“It will help you do a quick financial assessment and give you some ideas on how to help your savings grow,” Lundberg said. “You can game plan about what makes sense for you and how you’re able to do it. You can go back over time and make adjustments based on what you’re looking for and what you need. There’s a lot of good information in there that explains what this is. We try to do as much as we can to get people this information because there are some questions out there.”

Lundberg said the WalmartOne site also has information about such topics as opening checking accounts, setting up 529 college savings plans or building an emergency fund. Associates can also talk with store managers, personnel directors or members of the human resource department with additional questions.

“Retirement planning and wealth management planning are a part of the overall package that we offer folks to make Wal-Mart an attractive place to come work,” Lundberg said. “We are always looking at how can we make sure the benefits we are offering in wealth management are competitive and relevant.”

Small Company Needs

Lisa Bridgers is the senior vice president of talent acquisition and HR at Rockfish Interactive in Rogers, a subsidiary of WPP Digital. Bridgers said being a part of WPP, an international company, allows Rockfish to have benefits not available to smaller companies.

Through WPP, Rockfish has retirement accounts with the Vanguard Group, an investment group that manages trillions in assets. More important than just having a 401(k) is the access to Vanguard’s financial advisers, Bridgers said.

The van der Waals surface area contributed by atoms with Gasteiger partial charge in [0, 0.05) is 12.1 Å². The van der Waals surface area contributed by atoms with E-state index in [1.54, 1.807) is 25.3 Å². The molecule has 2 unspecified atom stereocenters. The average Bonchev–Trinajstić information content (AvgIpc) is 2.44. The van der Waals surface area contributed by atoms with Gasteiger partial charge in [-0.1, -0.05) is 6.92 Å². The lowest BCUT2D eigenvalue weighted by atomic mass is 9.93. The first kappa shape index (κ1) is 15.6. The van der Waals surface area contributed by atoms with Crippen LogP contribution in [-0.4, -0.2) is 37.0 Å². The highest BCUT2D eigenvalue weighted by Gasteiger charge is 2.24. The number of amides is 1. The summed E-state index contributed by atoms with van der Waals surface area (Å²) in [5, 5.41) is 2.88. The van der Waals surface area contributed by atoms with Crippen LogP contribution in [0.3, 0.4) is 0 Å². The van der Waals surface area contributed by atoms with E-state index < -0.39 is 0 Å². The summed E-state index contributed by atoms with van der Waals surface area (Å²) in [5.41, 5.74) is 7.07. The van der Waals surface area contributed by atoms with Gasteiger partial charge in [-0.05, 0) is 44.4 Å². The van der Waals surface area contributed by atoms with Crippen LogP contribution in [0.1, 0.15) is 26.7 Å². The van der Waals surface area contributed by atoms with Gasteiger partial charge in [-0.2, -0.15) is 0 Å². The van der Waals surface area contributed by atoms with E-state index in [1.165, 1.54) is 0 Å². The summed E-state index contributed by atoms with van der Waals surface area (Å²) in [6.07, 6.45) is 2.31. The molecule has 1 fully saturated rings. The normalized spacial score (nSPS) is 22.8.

“The depth of expertise someone needs to effectively help an employee doesn’t exist in a general practitioner on the HR side,” Bridgers said. “Without that ability to reach out and help people understand what it is, it really doesn’t mean anything. Small companies can — and I’ve seen this more than in the past — host sessions with someone who is a financial planner so they can understand basic investment strategy.

“This might be their first exposure to having to think about planning for their future. The questions I get are: ‘How much am I supposed to save? How do I know what I’m saving is going to grow to what I need when I retire?’ Those are questions that, truly, only experts in the field are able to answer.”

Bridgers then learned of the Investor Education Program that George manages for the Arkansas Securities Department and said it would be a great asset for companies that would not otherwise have access to a financial expert.

Another path for smaller companies is to join a multi-employer plan. Bob Arthur of Incredible Influence is an independent representative for Employer Advantage of Joplin, Missouri, which operates an MEP that includes more than a dozen northwest Arkansas companies.

Arthur said Employer Advantage works with John Hancock Financial and has approximately 500 clients.

“For so many people who are employed by a small company, many times they don’t even have a retirement plan option,” Arthur said. “There are companies out there that have a 401(k) in place that a small-business owner can tap into. They want to be able to offer things to their employees to be competitive. They can’t do it on their own. I have those conversations fairly regularly. I see a lot of small-business owners who don’t offer anything but they want to.”